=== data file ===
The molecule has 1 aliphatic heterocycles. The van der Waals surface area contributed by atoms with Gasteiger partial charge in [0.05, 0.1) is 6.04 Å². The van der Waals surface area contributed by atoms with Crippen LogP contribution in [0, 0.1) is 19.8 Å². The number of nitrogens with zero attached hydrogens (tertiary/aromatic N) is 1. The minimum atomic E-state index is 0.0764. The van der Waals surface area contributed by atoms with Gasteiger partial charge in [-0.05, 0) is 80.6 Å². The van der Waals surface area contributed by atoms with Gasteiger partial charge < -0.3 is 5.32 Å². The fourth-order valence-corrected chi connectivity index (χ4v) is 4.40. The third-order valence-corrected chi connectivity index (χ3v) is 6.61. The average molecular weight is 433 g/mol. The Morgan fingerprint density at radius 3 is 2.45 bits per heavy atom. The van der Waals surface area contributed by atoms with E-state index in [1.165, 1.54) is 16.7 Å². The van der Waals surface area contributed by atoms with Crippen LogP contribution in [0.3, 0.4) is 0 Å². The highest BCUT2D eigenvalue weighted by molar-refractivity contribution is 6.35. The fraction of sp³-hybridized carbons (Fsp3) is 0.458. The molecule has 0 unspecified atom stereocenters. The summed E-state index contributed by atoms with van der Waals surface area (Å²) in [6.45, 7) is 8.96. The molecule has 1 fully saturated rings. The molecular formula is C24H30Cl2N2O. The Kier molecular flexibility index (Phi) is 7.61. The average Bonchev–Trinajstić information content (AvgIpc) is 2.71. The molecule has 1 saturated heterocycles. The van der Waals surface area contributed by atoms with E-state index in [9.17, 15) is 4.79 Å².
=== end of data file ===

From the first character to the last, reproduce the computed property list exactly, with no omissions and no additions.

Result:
The molecule has 1 aliphatic heterocycles. The van der Waals surface area contributed by atoms with Gasteiger partial charge in [0.05, 0.1) is 6.04 Å². The van der Waals surface area contributed by atoms with Crippen LogP contribution in [0, 0.1) is 19.8 Å². The number of nitrogens with zero attached hydrogens (tertiary/aromatic N) is 1. The minimum atomic E-state index is 0.0764. The van der Waals surface area contributed by atoms with Gasteiger partial charge in [-0.05, 0) is 80.6 Å². The van der Waals surface area contributed by atoms with Gasteiger partial charge < -0.3 is 5.32 Å². The fourth-order valence-corrected chi connectivity index (χ4v) is 4.40. The third-order valence-corrected chi connectivity index (χ3v) is 6.61. The average molecular weight is 433 g/mol. The Morgan fingerprint density at radius 3 is 2.45 bits per heavy atom. The van der Waals surface area contributed by atoms with E-state index in [1.165, 1.54) is 16.7 Å². The van der Waals surface area contributed by atoms with Crippen LogP contribution in [0.3, 0.4) is 0 Å². The highest BCUT2D eigenvalue weighted by molar-refractivity contribution is 6.35. The fraction of sp³-hybridized carbons (Fsp3) is 0.458. The molecule has 0 unspecified atom stereocenters. The summed E-state index contributed by atoms with van der Waals surface area (Å²) in [6.45, 7) is 8.96. The molecule has 1 fully saturated rings. The molecular formula is C24H30Cl2N2O. The Kier molecular flexibility index (Phi) is 7.61. The average Bonchev–Trinajstić information content (AvgIpc) is 2.71. The molecule has 1 saturated heterocycles. The van der Waals surface area contributed by atoms with E-state index in [9.17, 15) is 4.79 Å².